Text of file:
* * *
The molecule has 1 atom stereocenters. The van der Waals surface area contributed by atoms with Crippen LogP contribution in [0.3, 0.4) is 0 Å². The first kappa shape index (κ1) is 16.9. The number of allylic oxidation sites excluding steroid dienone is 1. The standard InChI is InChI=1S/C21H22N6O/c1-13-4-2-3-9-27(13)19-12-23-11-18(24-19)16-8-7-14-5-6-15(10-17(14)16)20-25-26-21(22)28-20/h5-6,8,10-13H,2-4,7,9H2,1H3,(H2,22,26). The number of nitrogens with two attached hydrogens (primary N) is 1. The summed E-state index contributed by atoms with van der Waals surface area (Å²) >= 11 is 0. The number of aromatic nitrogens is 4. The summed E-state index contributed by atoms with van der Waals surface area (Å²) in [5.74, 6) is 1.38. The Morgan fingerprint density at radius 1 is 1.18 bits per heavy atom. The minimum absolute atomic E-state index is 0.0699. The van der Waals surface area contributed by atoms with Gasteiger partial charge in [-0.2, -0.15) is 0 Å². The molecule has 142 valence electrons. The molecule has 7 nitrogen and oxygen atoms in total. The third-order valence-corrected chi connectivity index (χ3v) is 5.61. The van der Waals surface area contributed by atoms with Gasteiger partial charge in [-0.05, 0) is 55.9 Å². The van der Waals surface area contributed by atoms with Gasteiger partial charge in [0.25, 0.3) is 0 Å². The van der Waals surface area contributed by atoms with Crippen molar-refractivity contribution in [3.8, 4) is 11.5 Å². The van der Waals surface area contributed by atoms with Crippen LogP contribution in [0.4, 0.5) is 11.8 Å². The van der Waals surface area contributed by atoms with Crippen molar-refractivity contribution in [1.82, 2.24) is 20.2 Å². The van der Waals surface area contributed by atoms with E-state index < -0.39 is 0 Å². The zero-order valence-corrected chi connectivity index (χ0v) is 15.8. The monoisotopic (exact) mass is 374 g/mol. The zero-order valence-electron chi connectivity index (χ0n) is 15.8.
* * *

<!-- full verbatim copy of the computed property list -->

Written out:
The molecule has 1 atom stereocenters. The van der Waals surface area contributed by atoms with Crippen LogP contribution in [0.3, 0.4) is 0 Å². The first kappa shape index (κ1) is 16.9. The number of allylic oxidation sites excluding steroid dienone is 1. The standard InChI is InChI=1S/C21H22N6O/c1-13-4-2-3-9-27(13)19-12-23-11-18(24-19)16-8-7-14-5-6-15(10-17(14)16)20-25-26-21(22)28-20/h5-6,8,10-13H,2-4,7,9H2,1H3,(H2,22,26). The number of nitrogens with two attached hydrogens (primary N) is 1. The summed E-state index contributed by atoms with van der Waals surface area (Å²) >= 11 is 0. The number of aromatic nitrogens is 4. The summed E-state index contributed by atoms with van der Waals surface area (Å²) in [5.74, 6) is 1.38. The Morgan fingerprint density at radius 1 is 1.18 bits per heavy atom. The minimum absolute atomic E-state index is 0.0699. The van der Waals surface area contributed by atoms with Gasteiger partial charge in [-0.2, -0.15) is 0 Å². The molecule has 142 valence electrons. The molecule has 7 nitrogen and oxygen atoms in total. The third-order valence-corrected chi connectivity index (χ3v) is 5.61. The van der Waals surface area contributed by atoms with Gasteiger partial charge in [-0.05, 0) is 55.9 Å². The van der Waals surface area contributed by atoms with Gasteiger partial charge in [0.25, 0.3) is 0 Å². The van der Waals surface area contributed by atoms with Crippen molar-refractivity contribution in [3.8, 4) is 11.5 Å². The van der Waals surface area contributed by atoms with Crippen LogP contribution in [0.4, 0.5) is 11.8 Å². The van der Waals surface area contributed by atoms with Crippen molar-refractivity contribution in [1.82, 2.24) is 20.2 Å². The van der Waals surface area contributed by atoms with E-state index < -0.39 is 0 Å². The zero-order valence-corrected chi connectivity index (χ0v) is 15.8. The monoisotopic (exact) mass is 374 g/mol. The zero-order valence-electron chi connectivity index (χ0n) is 15.8.